On Monday, a fellow writer and friend of mine passed away after a very brief battle with cancer. Her death was sudden. Shocking. My first thought on hearing the news was, “How is this possible?” My second thought was, “She never finished her novels.”

To my knowledge, she’d written three, but never completed them. I don’t know why, but I suspect it had something to do with Someday.

Not long ago, Laurie Young wrote a guest post at The Parking Lot Confessional called Writing Scared. Please read it. Laurie put a lot of wisdom into that post, wisdom that has hit home for me this week.

Yeah. Writing scares me. Well, not so much the writing part as the sending-out-for-others-to-read part.

But dammit, I don’t want to leave this earth not having tried.

I’ll resist the temptation to post the “carpe diem” clip from Dead Poets Society. But can you stomach a few quotes?

How do these strike you?

To always be intending to live a new life, but never find time to set about it – this is as if a man should put off eating and drinking from one day to another till he be starved and destroyed.  ~Walter Scott

Waiting for the fish to bite or waiting for wind to fly a kite.  Or waiting around for Friday night or waiting perhaps for their Uncle Jake or a pot to boil or a better break or a string of pearls or a pair of pants or a wig with curls or another chance.  Everyone is just waiting.  ~Dr. Seuss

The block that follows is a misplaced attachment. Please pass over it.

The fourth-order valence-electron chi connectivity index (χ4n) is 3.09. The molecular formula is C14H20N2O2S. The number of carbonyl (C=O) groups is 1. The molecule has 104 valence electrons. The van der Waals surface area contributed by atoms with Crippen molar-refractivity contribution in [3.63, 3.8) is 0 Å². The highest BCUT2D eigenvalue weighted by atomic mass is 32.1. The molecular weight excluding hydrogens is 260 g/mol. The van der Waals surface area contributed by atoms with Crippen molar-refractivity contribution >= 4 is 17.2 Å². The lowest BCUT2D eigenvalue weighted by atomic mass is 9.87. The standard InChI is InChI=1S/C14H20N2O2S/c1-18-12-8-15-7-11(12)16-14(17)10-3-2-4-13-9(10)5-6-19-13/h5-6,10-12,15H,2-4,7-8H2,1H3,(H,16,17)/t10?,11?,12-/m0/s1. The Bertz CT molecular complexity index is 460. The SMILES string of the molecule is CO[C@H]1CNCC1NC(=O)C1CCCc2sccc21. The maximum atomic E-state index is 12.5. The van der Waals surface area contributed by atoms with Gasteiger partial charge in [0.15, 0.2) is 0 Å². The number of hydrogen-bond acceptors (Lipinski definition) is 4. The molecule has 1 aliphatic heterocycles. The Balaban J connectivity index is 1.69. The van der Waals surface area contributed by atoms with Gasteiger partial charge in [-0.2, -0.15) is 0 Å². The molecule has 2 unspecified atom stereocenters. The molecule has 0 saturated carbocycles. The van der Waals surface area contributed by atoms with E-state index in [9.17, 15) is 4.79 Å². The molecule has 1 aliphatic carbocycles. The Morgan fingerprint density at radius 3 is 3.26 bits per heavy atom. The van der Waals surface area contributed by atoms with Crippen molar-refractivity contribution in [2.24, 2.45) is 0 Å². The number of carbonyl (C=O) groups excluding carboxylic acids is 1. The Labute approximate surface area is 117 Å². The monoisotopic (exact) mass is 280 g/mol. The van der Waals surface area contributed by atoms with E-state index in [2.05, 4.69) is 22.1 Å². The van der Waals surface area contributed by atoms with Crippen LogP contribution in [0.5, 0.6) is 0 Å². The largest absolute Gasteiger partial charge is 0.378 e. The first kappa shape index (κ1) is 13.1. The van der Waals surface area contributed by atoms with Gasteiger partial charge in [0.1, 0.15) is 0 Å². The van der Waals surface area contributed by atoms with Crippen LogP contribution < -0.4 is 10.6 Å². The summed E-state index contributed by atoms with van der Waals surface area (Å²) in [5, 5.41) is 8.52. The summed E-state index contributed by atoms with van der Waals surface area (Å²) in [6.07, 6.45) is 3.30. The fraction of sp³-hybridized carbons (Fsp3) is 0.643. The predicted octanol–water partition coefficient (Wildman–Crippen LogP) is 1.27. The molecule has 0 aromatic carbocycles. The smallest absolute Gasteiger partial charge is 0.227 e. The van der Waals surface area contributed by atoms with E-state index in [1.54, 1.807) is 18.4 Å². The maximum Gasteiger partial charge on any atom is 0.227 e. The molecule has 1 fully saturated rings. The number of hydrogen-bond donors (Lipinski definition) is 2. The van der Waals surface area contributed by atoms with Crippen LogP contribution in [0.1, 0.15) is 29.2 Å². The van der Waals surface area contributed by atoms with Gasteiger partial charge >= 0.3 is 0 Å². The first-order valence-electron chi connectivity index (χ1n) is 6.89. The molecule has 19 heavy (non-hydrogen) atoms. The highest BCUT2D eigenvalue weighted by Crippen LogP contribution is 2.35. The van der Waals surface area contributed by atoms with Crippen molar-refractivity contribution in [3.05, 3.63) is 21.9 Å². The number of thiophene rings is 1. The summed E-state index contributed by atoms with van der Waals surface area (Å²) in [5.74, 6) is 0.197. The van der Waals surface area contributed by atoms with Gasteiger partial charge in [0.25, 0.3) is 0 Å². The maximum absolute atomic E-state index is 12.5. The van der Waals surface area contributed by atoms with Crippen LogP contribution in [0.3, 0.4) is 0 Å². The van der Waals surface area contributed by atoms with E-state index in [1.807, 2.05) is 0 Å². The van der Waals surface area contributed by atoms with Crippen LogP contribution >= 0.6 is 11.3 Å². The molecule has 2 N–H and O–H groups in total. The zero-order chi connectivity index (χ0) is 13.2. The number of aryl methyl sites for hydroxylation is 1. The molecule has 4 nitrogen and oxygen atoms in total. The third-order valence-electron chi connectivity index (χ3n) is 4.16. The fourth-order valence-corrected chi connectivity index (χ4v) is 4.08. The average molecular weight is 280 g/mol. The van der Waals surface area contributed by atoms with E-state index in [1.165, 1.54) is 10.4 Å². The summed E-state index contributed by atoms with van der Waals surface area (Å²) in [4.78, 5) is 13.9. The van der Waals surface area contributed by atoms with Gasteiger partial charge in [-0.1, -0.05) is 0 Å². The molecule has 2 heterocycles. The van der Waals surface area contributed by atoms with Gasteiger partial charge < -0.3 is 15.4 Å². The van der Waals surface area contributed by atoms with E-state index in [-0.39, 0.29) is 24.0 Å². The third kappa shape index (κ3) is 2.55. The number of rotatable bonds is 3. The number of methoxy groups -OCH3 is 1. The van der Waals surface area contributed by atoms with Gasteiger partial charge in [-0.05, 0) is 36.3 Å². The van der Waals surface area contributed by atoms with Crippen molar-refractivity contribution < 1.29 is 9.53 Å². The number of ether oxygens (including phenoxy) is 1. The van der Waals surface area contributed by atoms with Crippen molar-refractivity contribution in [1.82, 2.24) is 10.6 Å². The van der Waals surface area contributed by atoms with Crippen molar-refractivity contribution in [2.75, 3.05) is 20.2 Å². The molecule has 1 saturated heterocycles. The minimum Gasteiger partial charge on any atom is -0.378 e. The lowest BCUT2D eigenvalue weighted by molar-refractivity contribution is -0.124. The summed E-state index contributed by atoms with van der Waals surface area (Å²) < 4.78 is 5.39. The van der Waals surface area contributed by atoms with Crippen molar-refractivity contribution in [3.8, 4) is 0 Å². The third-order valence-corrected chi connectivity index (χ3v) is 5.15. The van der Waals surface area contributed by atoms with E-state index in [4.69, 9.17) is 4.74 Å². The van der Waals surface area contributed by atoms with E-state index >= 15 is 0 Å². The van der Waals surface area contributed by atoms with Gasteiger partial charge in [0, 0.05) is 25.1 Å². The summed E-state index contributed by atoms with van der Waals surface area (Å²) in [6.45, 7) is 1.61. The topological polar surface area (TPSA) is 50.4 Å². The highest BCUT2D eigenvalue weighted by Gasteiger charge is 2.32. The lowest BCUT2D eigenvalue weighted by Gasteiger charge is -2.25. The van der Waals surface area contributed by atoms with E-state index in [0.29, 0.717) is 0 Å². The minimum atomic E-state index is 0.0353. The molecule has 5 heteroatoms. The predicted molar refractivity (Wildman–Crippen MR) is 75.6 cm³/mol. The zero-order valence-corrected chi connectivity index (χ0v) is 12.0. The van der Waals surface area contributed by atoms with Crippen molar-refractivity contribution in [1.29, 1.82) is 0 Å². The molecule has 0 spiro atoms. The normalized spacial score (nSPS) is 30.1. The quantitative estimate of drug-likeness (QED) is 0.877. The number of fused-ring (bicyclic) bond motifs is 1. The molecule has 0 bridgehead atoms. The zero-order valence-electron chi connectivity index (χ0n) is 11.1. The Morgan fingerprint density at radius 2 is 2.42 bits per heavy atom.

As you grow older, you’ll find the only things you regret are the things you didn’t do.  ~Zachary Scott

For a long time it had seemed to me that life was about to begin – real life.  But there was always some obstacle in the way.  Something to be got through first, some unfinished business, time still to be served, a debt to be paid.  Then life would begin.  At last it dawned on me that these obstacles were my life.  ~Fr. Alfred D’Souza

You will never find time for anything.  If you want time you must make it.  ~Charles Buxton

Many people die with their music still in them.  Why is this so?  Too often it is because they are always getting ready to live.  Before they know it, time runs out.  ~Oliver Wendell Holmes